ABOUT THE CONTRIBUTOR

Terri Mitchell AKA The Profit Frog
Terri Mitchell AKA The Profit Frog With more than 15 years experience in exceptional customer service, Terri has witnessed how poor service standards impacted on small and large businesses. By sourcing a business model and credible system that would tap the potential of true customer service, and boost cash flow and profits for SMEs, so the Profit Frog was born. Based on Jay Abraham’s proven marketing program, Terri holds the only licensed Hidden Marketing Asset system within Victoria. Terri also offers DISC personality profiling and direct response copywriting along with outside-the-box marketing consulting to help businesses stand out in the crowd, and deliver customer service excellence. Drop by her website www.theprofitfrog.com

Terri Mitchell AKA The Profit Frog has written 29 article(s) for us.

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Do Your Customers Suffer From Customer Service Shock?

September 19, 2012 | Terri Mitchell AKA The Profit Frog

Find out how to keep your customers happy with some basic principles.
Find out how to keep your customers happy with some basic principles.

Picture this: Your business provides face to face customer service. You’re busy with a task that must be completed before end of business.

A customer enters your store, head down, eyes averted, seeming quite intent on exploring your wares. You can tell that the customer really doesn’t want the “How can I help you?” hard sell. So you politely yet warmly ask, “Can I help you, or are you just having a look?” You smile, because you want the customer to feel comfortable with your inquiry.

The customer replies, “Just looking, thanks.”

All sounds fairly common-place, doesn’t it? 

What happens next?

The customer has looked around but can’t find a particular item, approaches you and says:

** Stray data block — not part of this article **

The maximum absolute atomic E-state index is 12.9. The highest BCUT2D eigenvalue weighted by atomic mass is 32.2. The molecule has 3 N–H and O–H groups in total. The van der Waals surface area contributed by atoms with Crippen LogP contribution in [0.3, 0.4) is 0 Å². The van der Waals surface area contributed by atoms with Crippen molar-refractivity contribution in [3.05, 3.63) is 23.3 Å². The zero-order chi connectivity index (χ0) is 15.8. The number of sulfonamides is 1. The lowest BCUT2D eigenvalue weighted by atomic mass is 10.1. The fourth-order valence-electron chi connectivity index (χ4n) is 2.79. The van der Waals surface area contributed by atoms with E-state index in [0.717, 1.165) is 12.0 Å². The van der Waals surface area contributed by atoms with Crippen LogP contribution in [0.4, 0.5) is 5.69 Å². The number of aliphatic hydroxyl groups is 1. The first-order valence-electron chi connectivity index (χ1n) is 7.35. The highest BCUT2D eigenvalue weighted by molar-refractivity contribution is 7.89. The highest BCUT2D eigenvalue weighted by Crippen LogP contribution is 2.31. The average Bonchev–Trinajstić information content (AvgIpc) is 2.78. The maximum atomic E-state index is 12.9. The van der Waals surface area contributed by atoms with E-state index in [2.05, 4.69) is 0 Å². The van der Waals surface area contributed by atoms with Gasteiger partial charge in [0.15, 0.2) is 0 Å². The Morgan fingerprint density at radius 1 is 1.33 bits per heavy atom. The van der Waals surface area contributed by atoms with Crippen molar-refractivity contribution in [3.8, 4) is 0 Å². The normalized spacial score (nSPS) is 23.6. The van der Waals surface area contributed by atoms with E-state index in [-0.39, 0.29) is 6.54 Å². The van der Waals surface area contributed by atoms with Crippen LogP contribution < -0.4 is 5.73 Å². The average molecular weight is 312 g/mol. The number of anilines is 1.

“I wonder if you have XYZ product? I can’t seem to find it.”

You put down your work materials, give the customer your full attention, smile and say, “Yes, we certainly do” in a friendly voice.

The customer responds, “No, I don’t mean to disturb you, I can see you are busy.”

(Ever had this happen?). You say, “That’s what I am here for,” and proceed to walk with the customer to the aisle or section of the store where the product can be found.

You ask the customer about the purpose for the product and identify that another product may be more appropriate. You give advice on use and other helpful tips.

The customer doesn’t have a basket to place the goods, and you say, “Let me get you the basket.”

The customer is apologising for the inconvenience they think they are causing you. After all, they don’t expect this level of customer service – your undivided attention, helpfulness, and genuine interest in their shopping experience.

Once you’ve completed the transaction, the customer thanks you profusely; in fact, so profusely, you’ve heard the words ‘thank you’ at least four times.

Is this customer service shock?

It is and if your customers are not demonstrating signs of this condition, you need to act now. You need to ensure your services standards are so exemplary and outstanding that customers are oozing gratitude and appreciation upon you.

For decades, personalised and genuine service standards across many businesses have deteriorated. To ensure you stand out from the crowd take immediate action to provide the simplest and best service.

  1. Give the customer your full attention. All the time.
  2. Be sincere in your efforts to help, and ensure you anticipate the needs of the customer – instead of pointing to where a product or store item is, walk the customer there, or go get it for the customer.
  3. Use positive, warm and engaging language that tells the customer that you are there to provide the best customer service, and that customers don’t have to extract it from your business as if it were an impacted wisdom tooth. Ouch!

Shock your customers into gratitude and satisfaction. Aim to surprise them into delivering appreciation and unerring expressions of thanks. That’s what excellent customer service is about.

What do you think of the current level of customer service in Australia? Share your comments below.